I discovered more about my home country on a trip this June, sailing up the Saint Lawrence via cruise ship to explore two Canadian cities. The boat left from Montreal so I stayed there the night before the cruise, in the old town near the port, and enjoyed a nice meal at Moshes. (Just down the street is Schwartz's Deli, but you'll have to wait in line for a smoked meat sandwich, so don't go there if you're already hungry!). After a night in Montreal, the cruise set sail. Along the coastline, as we made our way up the St. Lawrence, I spotted whales—definitely a highlight, as well as walking the cobblestone streets of Quebec City, and checking out a vintage bookstore and Cow's ice cream in Charlottetown, PEI. I found the European influence to be more evident in these East Coast cities than in Toronto, where I'm from, and I still find that fascinating. The details of English and French architecture can be found in buildings, churches and streets. The First Nations who arrived in North America thousands of years before the Europeans have also left their mark on the East Coast, and everywhere else in Canadian culture, from food cultivation to clothing, hairstyles, and language. Even "Quebec" originates from an Algonquin word, meaning "narrow passage."
I would highly recommend a walking tour in the old town. I did one with a group of about a dozen people that started at the Centre Infotouriste de Quebec, across from the Place d'Armes, a beautiful park. Even if you don't enjoy learning about the history, the views are amazing. It's easy to understand why the area was coveted by Europeans upon arrival in the 16th and 17th centuries. A boardwalk strategically placed atop a cliff, the Terrasse Dufferin, overlooks the St. Lawrence where the river narrows (another nod to its Algonquin name). Nearby is the towering Chateau Frontenac, a 19th century hotel named after a governor of New France.
A statue of Champlain (below) can be seen across from the Chateau Frontenac on the the Terrasse Dufferin. Quebec City was founded by the French explorer in 1608—although there was already a large population of First Nations in the area, like the Innu, Algonquin, Huron Wendat, and Iroquois. There were no remnants of any original First Nations structures on the walking tour I went on, but there were several shops dedicated to displaying First Nations artwork and goods. In Quebec, there are 11 First Nations and 55 communities, according to Quebec Aboriginal Tourism. To learn more, visit Indigenous Works for resources.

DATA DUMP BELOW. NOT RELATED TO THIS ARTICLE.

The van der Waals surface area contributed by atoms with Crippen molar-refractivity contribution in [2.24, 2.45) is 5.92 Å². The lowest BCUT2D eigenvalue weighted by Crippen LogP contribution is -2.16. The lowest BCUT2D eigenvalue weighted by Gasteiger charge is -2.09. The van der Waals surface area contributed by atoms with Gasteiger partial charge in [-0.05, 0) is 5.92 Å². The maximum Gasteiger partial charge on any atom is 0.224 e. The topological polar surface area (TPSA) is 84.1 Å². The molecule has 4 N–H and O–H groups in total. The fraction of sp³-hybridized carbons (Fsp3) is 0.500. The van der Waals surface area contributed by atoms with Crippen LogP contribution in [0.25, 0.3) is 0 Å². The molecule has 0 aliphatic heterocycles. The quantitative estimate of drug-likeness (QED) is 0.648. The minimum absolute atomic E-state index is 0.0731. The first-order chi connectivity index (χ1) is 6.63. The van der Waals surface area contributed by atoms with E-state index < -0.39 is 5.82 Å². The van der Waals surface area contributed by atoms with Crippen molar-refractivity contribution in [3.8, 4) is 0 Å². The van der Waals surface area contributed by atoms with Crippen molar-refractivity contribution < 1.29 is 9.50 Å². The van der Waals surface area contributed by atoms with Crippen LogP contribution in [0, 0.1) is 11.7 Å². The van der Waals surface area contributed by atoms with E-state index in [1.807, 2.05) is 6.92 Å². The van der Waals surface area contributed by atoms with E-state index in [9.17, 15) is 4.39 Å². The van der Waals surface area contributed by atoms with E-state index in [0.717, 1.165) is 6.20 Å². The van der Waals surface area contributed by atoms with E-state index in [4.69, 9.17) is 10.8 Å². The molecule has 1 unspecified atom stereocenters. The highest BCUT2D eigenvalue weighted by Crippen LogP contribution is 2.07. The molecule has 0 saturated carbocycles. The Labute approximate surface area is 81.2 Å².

A city, divided
The city is essentially split into an upper and lower town. If you have to walk to the upper part, where my tour started, I recommend giving yourself some time, especially in the summer. It's an uphill battle. And it can get very hot. (If you're lazy, you can take a funicular.)
The boardwalk, canons, castle and monument (dedicated to two generals, Montcalm and Wolfe), are all in the upper town. As you walk down the narrow streets, descending slowly, there are colourful, quaint buildings—like the historic restaurant Aux Anciens Canadians, painted red and white.
A religious retreat
Quebec City is home to the Ursulines monastery, founded in 1639, and the Holy Door at the Cathedral-Basilica of Notre-Dame de Québec. The cathedral's interior rivals the stunning churches of Europe, drenched in ornate decorations and splashed in gold. While I visited, there was a service going on in French, but photos were still permitted.
How low can you go?
The lower town has tons of restaurants, shops, galleries and narrow streets to explore. There's a massive mural that shows some of the city's history and its famous figures, like local writers and artists. Grab a seat in front and try to spot all the details. Or pose in front of it (like dozens of other tourists before you).
Quaint and quirky
I hopped on a double decker bus for an hour tour of Charlottetown, with its colourful and bright houses and picturesque views of the waterfront. There are lots of spots to eat lobster and buy books by Lucy Maud Montgomery, author of Anne of Green Gables, which was set on Prince Edward Island. The city is steeped in Canadian history—with historic homes like Beaconsfield and churches like St. Paul's. Previous to European settlers, it was home to the Abegweit Mi'kmaw Nation and Mi'kmaq communities. PEI was colonized by the French in 1720.
Ready to read
Of course I had to find a vintage book store to add to my collection—and I was not disappointed. I wandered around Bookman on one of the main streets. (It's near Cow's so it was meant to be.) There were so many classics to choose from and I ended up buying Tarzan by Edgar Rice Burroughs, the Works of Victor Hugo, and Exile and the Kingdom by Albert Camus.
All the pretty houses
I went on my own walking tour after I hopped off the bus. The homes were picture perfect on a sunny (but windy) day. The pastel colours and bright flowers really show off that East Coast charm. Each home had me saying "I would live in that one!"—especially the sprawling cabins overlooking the water, and the ones with sunrooms and big porches perfect for reading.
I had some fresh fish for lunch with a view of the waterfront. There's no shortage of seafood options in Charlottetown. After you fill up and check out the vintage book shop (obviously), be sure to wander around some local stores. For East Coast trinkets and unique gifts, head to Cool As A Moose. If you're looking for something a little more sophisticated, check out Victoria Row, lined with colourful picnic tables.